Ok so my parents finally made to Scandinavia!! They arrived on the 18th of November with visions of Danish bakeries, snow, Christmas markets, vikings, mulled wine and law abiding people on their minds.

Day 1: I started the grand tour with a trip to Torvehallerne KBH. It is Copenhagen’s biggest and best food market with over 60 different stalls that sell food of the highest quality for only the most sophisticated of budgets. There are lots of excited vendors who love to share their knowledge and passion for food. My parents tried fiskefrikadeller (fish meatballs) for the first time and loved it. Only some hjemmelavede remuloude would have made it better.

Next on the tour was a trip down Strøget and lunch at Café Nordeen. We dined on smørrebrød which are Denmark’s famous open face sandwiches, hands free of course because no one in Denmark would ever dare touch their food. I have lived here for almost three years and have never had it and I don’t know what I was waiting for. It was delicious!!


Nyhavn a 17th century harbor is lined by brightly coloured 17th and early 18th century townhouses, bars, cafes and restaurants was next on the list. Nyhavn’s Christmas market was in full effect so we hit it hard. Along the water the Christmas stalls are set up and decorated offering traditional Danish Christmas specialities such as æbleskiver and glögg. Tis the season!!


We ended day one with dinner at Mother to celebrate my dad’s 67th birthday!!! The wood-fired sourdough pizza is to die for!! Pay no attention to the people across the street doing cross fit.

Day 2 started with the dogs barking (I am not used to walking so much! I love my bike!) so we got a late start and headed for Christianshavn.


We walked through the canals and ended up in Christiania. Parents were not impressed! Maybe it was the people selling drugs, but I think it related more to all of the scaffolding, come on people, lets finish this construction already!


Day 3-7 GERMANY/AUSTRIA!!!!! Heidelberg, Garmisch and Innsbruck here we come! We flew into Munich, rented a sweet Chevy Captiva and  hit the Autobahn. Driving at night on the autobahn for the first time is an exercise in humility.

Heidelberg was amazing! The streets were lined with Christmas decorations and on every other corner there seemed to be a fabulous Christmas market with lots of yummy goodies! German Christmas markets are where it’s at!! They beat Copenhagen’s markets hands down!!! Dad was quite impressed with the amount of delectable sweets available and we constantly found him fixated, not on the beautiful scenery, but on the powdered sugar cookies found in many a booth.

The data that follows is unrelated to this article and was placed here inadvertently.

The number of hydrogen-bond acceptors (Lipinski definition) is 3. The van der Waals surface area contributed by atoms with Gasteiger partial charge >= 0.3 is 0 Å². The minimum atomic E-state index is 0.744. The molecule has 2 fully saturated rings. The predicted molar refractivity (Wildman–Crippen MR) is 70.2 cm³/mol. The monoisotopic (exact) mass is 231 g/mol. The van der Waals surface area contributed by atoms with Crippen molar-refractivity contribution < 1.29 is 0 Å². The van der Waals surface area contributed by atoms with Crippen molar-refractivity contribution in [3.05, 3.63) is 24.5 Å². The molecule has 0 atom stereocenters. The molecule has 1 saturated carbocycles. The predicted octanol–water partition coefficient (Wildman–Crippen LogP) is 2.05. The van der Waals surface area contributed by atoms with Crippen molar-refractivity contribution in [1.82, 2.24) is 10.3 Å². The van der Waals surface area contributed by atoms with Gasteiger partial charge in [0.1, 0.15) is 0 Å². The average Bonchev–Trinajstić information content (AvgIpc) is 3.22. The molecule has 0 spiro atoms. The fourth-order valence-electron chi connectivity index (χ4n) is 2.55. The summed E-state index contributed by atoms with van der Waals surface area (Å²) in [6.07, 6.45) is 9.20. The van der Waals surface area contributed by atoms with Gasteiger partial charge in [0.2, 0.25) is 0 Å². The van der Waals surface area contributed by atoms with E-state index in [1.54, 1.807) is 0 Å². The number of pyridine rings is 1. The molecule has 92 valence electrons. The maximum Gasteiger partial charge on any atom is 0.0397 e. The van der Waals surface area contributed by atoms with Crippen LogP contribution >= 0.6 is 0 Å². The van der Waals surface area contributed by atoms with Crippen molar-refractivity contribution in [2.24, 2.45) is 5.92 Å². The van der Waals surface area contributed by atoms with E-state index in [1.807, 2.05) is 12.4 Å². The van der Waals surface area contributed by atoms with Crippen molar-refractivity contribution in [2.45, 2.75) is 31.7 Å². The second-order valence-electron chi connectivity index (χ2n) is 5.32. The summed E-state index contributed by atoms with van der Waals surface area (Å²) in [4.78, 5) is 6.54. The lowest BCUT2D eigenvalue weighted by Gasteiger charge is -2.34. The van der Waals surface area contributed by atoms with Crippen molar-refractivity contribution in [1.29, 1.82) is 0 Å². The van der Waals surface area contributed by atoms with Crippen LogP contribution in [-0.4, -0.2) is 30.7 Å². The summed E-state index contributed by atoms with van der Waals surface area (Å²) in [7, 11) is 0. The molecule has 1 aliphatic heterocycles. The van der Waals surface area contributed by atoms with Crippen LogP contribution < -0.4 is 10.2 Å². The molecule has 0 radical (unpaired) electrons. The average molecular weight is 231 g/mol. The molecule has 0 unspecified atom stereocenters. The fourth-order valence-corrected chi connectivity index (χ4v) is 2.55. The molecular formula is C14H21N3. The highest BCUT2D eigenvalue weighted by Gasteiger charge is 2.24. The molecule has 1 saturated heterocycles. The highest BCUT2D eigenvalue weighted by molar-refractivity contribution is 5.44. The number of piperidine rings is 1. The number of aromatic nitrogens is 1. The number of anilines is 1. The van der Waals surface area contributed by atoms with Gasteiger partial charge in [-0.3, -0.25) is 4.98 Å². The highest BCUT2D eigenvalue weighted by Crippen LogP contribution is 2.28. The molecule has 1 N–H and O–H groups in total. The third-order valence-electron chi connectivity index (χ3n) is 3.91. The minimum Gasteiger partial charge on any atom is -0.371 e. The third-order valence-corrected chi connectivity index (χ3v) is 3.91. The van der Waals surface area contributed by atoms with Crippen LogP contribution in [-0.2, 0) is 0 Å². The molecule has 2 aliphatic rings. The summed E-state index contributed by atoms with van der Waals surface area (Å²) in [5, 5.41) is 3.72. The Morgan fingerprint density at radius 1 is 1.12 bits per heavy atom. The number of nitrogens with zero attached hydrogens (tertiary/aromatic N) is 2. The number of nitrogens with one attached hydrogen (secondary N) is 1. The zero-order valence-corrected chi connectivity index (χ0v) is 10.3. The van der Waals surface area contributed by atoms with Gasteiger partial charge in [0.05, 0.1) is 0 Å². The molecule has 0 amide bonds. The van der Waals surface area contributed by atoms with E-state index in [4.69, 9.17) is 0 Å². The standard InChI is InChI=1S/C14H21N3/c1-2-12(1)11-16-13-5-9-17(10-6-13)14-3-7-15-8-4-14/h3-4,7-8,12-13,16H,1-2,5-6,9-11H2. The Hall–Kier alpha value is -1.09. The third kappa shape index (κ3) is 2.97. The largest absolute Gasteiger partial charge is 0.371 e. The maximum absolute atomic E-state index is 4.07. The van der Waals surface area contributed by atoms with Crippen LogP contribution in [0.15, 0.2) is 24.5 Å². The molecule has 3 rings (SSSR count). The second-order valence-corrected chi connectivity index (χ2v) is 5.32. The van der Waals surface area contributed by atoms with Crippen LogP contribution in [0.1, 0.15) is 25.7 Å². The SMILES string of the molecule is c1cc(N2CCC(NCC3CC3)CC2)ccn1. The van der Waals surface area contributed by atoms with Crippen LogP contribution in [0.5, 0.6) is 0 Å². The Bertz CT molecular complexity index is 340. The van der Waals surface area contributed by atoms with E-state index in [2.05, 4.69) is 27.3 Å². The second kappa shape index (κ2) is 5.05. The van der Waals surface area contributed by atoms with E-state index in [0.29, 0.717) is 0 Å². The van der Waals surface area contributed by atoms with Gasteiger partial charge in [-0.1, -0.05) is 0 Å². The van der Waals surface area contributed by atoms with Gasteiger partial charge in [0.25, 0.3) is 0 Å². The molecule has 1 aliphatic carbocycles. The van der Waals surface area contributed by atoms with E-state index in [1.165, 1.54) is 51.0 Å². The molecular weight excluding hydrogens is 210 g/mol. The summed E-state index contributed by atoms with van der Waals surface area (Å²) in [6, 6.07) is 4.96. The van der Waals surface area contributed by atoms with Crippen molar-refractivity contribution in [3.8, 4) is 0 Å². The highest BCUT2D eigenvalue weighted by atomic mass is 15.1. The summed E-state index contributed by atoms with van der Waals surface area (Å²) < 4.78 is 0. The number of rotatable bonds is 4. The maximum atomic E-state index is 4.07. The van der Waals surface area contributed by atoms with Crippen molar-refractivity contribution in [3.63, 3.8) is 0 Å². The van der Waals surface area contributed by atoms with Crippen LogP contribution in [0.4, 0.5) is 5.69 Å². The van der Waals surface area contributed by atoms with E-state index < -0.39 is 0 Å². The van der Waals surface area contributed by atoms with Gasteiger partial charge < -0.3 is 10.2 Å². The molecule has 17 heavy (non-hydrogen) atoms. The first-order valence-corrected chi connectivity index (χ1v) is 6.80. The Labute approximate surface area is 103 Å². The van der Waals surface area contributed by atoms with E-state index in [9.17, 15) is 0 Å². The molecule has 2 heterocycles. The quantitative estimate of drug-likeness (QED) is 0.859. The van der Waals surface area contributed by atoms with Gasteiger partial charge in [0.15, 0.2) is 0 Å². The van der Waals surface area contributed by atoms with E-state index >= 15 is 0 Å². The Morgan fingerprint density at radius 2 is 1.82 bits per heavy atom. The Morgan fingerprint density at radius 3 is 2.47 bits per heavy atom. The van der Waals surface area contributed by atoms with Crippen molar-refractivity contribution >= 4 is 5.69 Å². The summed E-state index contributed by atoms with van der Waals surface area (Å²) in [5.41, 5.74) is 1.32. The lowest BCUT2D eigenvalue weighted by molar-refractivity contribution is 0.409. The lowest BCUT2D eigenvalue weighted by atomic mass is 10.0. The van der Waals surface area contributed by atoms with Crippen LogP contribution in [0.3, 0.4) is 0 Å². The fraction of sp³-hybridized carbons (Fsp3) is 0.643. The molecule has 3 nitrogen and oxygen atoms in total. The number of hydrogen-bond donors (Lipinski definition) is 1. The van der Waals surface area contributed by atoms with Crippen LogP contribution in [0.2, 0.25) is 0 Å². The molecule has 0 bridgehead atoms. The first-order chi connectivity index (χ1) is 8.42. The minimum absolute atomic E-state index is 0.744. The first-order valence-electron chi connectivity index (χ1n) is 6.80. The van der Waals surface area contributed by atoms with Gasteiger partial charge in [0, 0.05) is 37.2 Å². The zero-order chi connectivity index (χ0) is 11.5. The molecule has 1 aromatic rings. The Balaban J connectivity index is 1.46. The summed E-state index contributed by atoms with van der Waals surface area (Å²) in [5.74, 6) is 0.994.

Dating back to before AD 1214 the ruins still sit atop the hill overlooking the rest of the city. It is one of the most important Renaissance structures north of the Alps. Put it on your list people!!!…What is the Heidelberg Castle  (I should be a writer for Jeopardy)






We celebrated Thanksgiving at a quaint German restaurant and all dinned on traditional German fare. I opted for the schnitzel and spätzle. I have to admit I ate schnitzel and spätzle for 4 days in a row! Couldn’t get enough of it!! After 2 days of power shopping and site seeing in Heidelberg we began our journey to Garmisch-Partenkirchen which is a mountain town that sits in the Alps and boarders Austria. We stayed at an amazing place with a view of Zugspitze which is the tallest mountain in Germany standing at 2961 m (9714 ft.) The drive up on the autobahn was great and Herbie could really let the Chevy stretch its legs out as we zipped toward the Alps, passing Porsches and Lambos left and right. One nice thing about driving in Germany is that no one rides in the left lane, you pass and then move back. Cruising along, we often noticed that almost before we moved back right, an Audi or BMW was passing us by, even though we were traveling about 100 MPH.











We summited Zugspitze via a crazy gondola ride straight up the mountain. I do not think Mom opened her eyes until we were back on terra firm (thanks dad!). Once you get to the top, you are not actually at the summit. Most people stop after the stairs (or elevators for those so inclined) and do not actually summit the Zugspitze, but Herbie decided to leave the safe confines of the restaurant and paved area to continue the 10 meters or so to the summit. The summit push was fairly exposed and vertical, but a few cables and a metal ladder made it a bit safer. Still no one else followed Herbie out. What a mountain man! I was ready to show off my mad mountain skillz, but the tread on my Chucks probably would not have offered the traction I needed for the final summit push.